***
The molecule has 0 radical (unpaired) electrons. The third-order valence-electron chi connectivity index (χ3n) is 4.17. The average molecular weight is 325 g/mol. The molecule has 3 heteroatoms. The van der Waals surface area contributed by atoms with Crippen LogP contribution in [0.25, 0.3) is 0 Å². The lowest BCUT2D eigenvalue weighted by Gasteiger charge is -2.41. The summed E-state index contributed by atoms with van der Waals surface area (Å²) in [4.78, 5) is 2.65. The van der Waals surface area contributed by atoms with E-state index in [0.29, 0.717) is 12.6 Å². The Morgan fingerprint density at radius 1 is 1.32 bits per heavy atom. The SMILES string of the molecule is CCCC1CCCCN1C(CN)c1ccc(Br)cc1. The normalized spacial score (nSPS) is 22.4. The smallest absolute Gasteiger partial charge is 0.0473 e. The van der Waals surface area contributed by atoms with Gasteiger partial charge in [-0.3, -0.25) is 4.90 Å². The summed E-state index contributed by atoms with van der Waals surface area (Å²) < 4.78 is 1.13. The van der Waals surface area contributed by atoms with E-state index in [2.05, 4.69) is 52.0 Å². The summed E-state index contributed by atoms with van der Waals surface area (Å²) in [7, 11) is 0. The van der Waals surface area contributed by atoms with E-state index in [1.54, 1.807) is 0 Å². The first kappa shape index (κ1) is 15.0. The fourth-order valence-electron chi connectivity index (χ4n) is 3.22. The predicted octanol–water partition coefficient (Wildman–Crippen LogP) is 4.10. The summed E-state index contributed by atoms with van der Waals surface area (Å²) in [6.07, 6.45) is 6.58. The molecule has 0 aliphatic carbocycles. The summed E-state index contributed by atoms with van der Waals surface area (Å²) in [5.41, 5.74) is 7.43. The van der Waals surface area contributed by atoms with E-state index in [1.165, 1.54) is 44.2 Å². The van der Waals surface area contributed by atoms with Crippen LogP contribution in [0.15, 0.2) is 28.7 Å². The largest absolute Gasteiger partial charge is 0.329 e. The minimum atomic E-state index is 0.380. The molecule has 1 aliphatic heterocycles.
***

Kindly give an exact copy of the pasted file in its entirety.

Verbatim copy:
The molecule has 0 radical (unpaired) electrons. The third-order valence-electron chi connectivity index (χ3n) is 4.17. The average molecular weight is 325 g/mol. The molecule has 3 heteroatoms. The van der Waals surface area contributed by atoms with Crippen LogP contribution in [0.25, 0.3) is 0 Å². The lowest BCUT2D eigenvalue weighted by Gasteiger charge is -2.41. The summed E-state index contributed by atoms with van der Waals surface area (Å²) in [4.78, 5) is 2.65. The van der Waals surface area contributed by atoms with E-state index in [0.29, 0.717) is 12.6 Å². The Morgan fingerprint density at radius 1 is 1.32 bits per heavy atom. The SMILES string of the molecule is CCCC1CCCCN1C(CN)c1ccc(Br)cc1. The normalized spacial score (nSPS) is 22.4. The smallest absolute Gasteiger partial charge is 0.0473 e. The van der Waals surface area contributed by atoms with Gasteiger partial charge in [-0.3, -0.25) is 4.90 Å². The summed E-state index contributed by atoms with van der Waals surface area (Å²) < 4.78 is 1.13. The van der Waals surface area contributed by atoms with E-state index in [2.05, 4.69) is 52.0 Å². The summed E-state index contributed by atoms with van der Waals surface area (Å²) in [7, 11) is 0. The van der Waals surface area contributed by atoms with E-state index in [1.54, 1.807) is 0 Å². The first kappa shape index (κ1) is 15.0. The fourth-order valence-electron chi connectivity index (χ4n) is 3.22. The predicted octanol–water partition coefficient (Wildman–Crippen LogP) is 4.10. The summed E-state index contributed by atoms with van der Waals surface area (Å²) in [6.07, 6.45) is 6.58. The molecule has 0 aliphatic carbocycles. The summed E-state index contributed by atoms with van der Waals surface area (Å²) in [5.41, 5.74) is 7.43. The van der Waals surface area contributed by atoms with E-state index in [1.165, 1.54) is 44.2 Å². The van der Waals surface area contributed by atoms with Crippen LogP contribution in [0.15, 0.2) is 28.7 Å². The largest absolute Gasteiger partial charge is 0.329 e. The minimum atomic E-state index is 0.380. The molecule has 1 aliphatic heterocycles.